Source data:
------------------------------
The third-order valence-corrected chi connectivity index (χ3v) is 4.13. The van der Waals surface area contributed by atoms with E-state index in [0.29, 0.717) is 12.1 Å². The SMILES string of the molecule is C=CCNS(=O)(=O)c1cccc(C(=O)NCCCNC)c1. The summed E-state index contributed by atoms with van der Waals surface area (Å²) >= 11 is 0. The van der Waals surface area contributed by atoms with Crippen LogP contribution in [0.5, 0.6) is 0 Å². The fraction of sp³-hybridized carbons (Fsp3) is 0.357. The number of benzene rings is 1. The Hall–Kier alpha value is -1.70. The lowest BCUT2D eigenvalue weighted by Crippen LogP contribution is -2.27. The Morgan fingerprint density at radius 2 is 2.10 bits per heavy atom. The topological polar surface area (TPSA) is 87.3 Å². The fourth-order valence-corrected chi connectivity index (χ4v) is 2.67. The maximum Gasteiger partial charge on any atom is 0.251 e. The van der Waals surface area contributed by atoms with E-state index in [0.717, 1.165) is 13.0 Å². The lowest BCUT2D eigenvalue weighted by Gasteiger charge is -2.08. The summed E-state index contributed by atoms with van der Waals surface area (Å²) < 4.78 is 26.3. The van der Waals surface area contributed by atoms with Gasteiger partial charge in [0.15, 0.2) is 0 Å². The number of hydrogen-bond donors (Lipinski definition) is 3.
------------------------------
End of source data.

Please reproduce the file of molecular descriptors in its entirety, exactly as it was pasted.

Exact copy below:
The third-order valence-corrected chi connectivity index (χ3v) is 4.13. The van der Waals surface area contributed by atoms with E-state index in [0.29, 0.717) is 12.1 Å². The SMILES string of the molecule is C=CCNS(=O)(=O)c1cccc(C(=O)NCCCNC)c1. The summed E-state index contributed by atoms with van der Waals surface area (Å²) >= 11 is 0. The van der Waals surface area contributed by atoms with Crippen LogP contribution in [0.5, 0.6) is 0 Å². The fraction of sp³-hybridized carbons (Fsp3) is 0.357. The number of benzene rings is 1. The Hall–Kier alpha value is -1.70. The lowest BCUT2D eigenvalue weighted by Crippen LogP contribution is -2.27. The Morgan fingerprint density at radius 2 is 2.10 bits per heavy atom. The topological polar surface area (TPSA) is 87.3 Å². The fourth-order valence-corrected chi connectivity index (χ4v) is 2.67. The maximum Gasteiger partial charge on any atom is 0.251 e. The van der Waals surface area contributed by atoms with E-state index in [0.717, 1.165) is 13.0 Å². The lowest BCUT2D eigenvalue weighted by Gasteiger charge is -2.08. The summed E-state index contributed by atoms with van der Waals surface area (Å²) < 4.78 is 26.3. The van der Waals surface area contributed by atoms with Gasteiger partial charge in [0.15, 0.2) is 0 Å². The number of hydrogen-bond donors (Lipinski definition) is 3.